If you’re interested to volunteer with us for the first time…., then please contact us for more info – just pop over to our CONTACTS PAGE and send us your details so our web fairy can put you in touch with us.

In the meantime, don’t forget that we are also on Facebook.

Just click the Facebook link in the sidebar to read recent workday reports and see more pictures (don’t worry, you don’t have to have a Facebook account to read the updates!).

Walcot Woods

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The Weir, Hereford, Saturday 22nd October

It has been a while since we visited The Weir, May 7th to be exact. It is a real pleasure to work at this location, particularly so this weekend as we had such lovely weather.

Our task was to cut back overgrown buddleia and rosemary willow. The idea was that we would uncover the old pig sty. We were wondering if this would be possible as we couldn’t see a pig sty – as you can see from the ‘after’ pic, the pig sty was there and we worked hard to reveal it from the undergrowth.

We enjoyed working with NT gardener Ned. He always has something interesting to show us in the garden. This time it was a fabulous selection of pumpkins and squash of all shapes and sizes and an oddly shaped vegetable – which turned out to be a south american cucumber of the Achocha family, known as the ‘Fat Baby’. Also growing there was a close relative of the Fat Baby – the exploding cucumber, Latin name Cyclanthera Explodens.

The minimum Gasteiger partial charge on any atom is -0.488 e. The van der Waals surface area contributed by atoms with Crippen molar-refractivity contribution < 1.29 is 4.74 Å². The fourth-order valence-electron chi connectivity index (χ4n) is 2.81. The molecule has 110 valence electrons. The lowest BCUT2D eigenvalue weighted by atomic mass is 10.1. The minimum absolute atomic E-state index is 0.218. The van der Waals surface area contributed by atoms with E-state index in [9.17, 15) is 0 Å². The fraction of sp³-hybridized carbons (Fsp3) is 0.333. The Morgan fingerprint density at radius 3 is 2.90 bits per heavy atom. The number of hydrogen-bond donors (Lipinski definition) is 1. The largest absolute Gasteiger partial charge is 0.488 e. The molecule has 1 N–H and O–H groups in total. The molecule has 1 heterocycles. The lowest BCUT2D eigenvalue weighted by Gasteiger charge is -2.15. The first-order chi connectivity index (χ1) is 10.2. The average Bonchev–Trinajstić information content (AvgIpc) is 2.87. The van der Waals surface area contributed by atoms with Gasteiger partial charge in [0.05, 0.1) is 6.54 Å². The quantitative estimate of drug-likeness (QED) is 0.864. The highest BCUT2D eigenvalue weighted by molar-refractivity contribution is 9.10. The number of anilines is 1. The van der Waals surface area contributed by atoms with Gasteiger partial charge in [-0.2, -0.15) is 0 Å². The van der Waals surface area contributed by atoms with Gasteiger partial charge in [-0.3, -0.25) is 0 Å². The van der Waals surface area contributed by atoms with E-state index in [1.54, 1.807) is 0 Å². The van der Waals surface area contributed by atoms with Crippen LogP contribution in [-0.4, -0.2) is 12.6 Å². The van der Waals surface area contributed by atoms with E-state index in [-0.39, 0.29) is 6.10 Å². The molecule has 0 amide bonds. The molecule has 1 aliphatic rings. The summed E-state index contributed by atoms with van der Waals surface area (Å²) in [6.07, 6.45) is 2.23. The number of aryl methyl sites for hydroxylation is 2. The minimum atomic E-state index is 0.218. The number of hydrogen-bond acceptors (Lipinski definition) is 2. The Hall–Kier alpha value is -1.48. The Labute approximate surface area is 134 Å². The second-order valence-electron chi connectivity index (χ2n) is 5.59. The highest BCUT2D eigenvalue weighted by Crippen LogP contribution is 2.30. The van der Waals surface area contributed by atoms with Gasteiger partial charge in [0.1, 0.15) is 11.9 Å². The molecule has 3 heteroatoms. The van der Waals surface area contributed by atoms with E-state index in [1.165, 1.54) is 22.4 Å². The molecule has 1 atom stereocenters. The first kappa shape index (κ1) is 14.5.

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Wenlock Edge, old quarry, Friday 7th to Sunday 9th October

Earlier in the year, a discussion took place with NT Ranger Chris – what would be better than a workday at Wenlock Edge? The answer? Three workdays at Wenlock Edge! And so the group found themselves booked in for a three day working weekend, working at a new part of the site. The location was an old limestone quarry which has long since ceased production. The National Trust recently took over management of the site. It had become overgrown with hawthorn and blackthorn hence badly in need of some volunteer action.

There is a variety of things that make the group happy: – good weather, chunky trees to chop, a bonfire, lots of cake. All of these were available in abundance!

Some of the group stayed overnight at an NT holiday cottage near Dudmaston. Ron tested his culinary skills on Friday evening, providing the group with a delicious spaghetti dish. Sheila helped out by creating an apple crumble, using apples provided by Ron from his own garden. This was washed down with a fine selection of ales, or a glass or two of homemade wine – “Rhubarb Ruin”. On the Saturday evening, the overnighters ventured into Bridgnorth for a meal in a local bistro – I am sure it wasn’t as good as Ron and Sheila’s tasty creations on Friday.

The photos don’t do justice to the extent of work completed over the weekend. We hope to be back working at this site sometime before Christmas so if you want to see it, keep an eye on our programme of workdays and come out and join us.